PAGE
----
Mississippi Teachers Ask For Help After 18K Kids Catch COVID In A Month
In the first month of school, 18,000 Mississippi students tested positive for COVID-19, including an eighth-grader who died from the virus
The vicious wave of the delta variant that has been crushing communities across the country for months finally appears to be waning. But during the height of this most recent peak in COVID-19 cases, schools reopened, sometimes with disastrous results. Nowhere is that more true than in Mississippi, where low vaccination rates and resistance to mask mandates and other common-sense safety measures allowed the virus to flourish. Mississippi teachers are now begging for help after more than 18,000 students testing positive for COVID just in the first month of school.
State data shows that at least 18,825 students tested positive within the first month of schools being in session in Mississippi, while tens of thousands more had their learning interrupted because they had to quarantine after a case in their grade or class. More than 15,000 students across the state were in quarantine last week alone.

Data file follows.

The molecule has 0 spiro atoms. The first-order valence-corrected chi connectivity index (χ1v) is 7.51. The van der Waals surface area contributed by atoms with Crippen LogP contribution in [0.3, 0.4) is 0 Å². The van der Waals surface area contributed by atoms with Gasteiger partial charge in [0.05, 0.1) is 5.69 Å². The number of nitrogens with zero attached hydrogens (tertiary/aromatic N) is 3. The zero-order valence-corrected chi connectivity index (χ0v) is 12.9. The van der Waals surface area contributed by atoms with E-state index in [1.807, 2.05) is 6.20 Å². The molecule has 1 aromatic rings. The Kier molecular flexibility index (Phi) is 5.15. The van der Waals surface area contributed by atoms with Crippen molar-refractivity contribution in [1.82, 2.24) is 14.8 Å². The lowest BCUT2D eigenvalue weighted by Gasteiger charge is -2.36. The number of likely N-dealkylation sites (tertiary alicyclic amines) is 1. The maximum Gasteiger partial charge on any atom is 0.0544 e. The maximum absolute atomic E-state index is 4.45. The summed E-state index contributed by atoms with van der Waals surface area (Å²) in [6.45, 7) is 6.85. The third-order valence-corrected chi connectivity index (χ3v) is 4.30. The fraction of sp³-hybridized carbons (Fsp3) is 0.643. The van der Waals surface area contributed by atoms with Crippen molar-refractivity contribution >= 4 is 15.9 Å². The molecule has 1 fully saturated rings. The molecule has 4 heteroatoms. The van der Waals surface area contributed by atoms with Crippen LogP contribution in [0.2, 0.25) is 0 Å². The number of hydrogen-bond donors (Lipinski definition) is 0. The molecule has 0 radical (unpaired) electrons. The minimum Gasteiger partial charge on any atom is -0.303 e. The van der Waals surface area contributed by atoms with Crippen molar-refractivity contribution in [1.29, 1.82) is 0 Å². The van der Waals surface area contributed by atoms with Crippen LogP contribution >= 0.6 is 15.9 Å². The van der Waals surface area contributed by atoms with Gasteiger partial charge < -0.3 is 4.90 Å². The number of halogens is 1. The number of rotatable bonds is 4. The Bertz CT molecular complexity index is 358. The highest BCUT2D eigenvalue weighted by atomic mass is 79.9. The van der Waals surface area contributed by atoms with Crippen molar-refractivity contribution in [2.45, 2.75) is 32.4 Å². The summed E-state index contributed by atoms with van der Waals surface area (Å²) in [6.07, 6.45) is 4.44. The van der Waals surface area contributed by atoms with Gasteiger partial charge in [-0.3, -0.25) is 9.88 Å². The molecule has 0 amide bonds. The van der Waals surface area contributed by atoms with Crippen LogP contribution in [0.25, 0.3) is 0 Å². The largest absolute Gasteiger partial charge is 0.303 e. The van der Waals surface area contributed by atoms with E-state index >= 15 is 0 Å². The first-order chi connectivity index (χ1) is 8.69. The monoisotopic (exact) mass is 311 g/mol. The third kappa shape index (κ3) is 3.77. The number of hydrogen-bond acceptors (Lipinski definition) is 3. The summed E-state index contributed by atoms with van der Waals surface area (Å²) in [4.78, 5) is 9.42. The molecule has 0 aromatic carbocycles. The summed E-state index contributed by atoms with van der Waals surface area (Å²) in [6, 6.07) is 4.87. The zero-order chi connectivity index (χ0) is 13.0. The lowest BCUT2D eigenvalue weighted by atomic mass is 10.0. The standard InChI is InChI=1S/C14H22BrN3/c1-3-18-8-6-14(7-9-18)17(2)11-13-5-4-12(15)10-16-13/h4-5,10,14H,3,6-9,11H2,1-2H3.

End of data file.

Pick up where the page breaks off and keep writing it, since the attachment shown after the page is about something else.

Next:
And yet, the state continues to flout practices that could help keep kids safely in school, like mask mandates. At a press conference last month, Governor Tate Reeves claimed the virus only causes “sniffles” in kids under 18, and falsely speculated that maybe one or two children had died from the virus in the state. Reeves’s own public health officials corrected him, saying that 7 children had died up to that point.
Just a few days after that press conference, a Mississippi eighth-grader died from COVID.
Teachers are begging Reeves to institute a statewide mask mandate in schools, especially considering only 46 percent of Mississippi residents ages 12 and older — those eligible for COVID vaccination — have received any shots.
“There is no discussion around, at what point do we protect children over the economy,” Esther Newell, a public school teacher in Jackson, told Insider. “It seems like a question [Reeves] is successfully avoiding, and every level of it is concerning to me.”
George Stewart, a middle school Spanish teacher in Jackson, said he believes the decision not to protect kids is purely political.
“He said he’s not playing to no damn political agenda, but in my opinion, he’s playing to a political agenda,” Stewart said.
Hannah Gadd Ardrey, who was Mississippi’s Teacher of the Year in 2020, works at a school that does have a mask mandate in place, but she said she worries that her local school board will overturn it. She wished Reeves would “take a second look at the science, look at the numbers, and see that Mississippi students need to be safe.”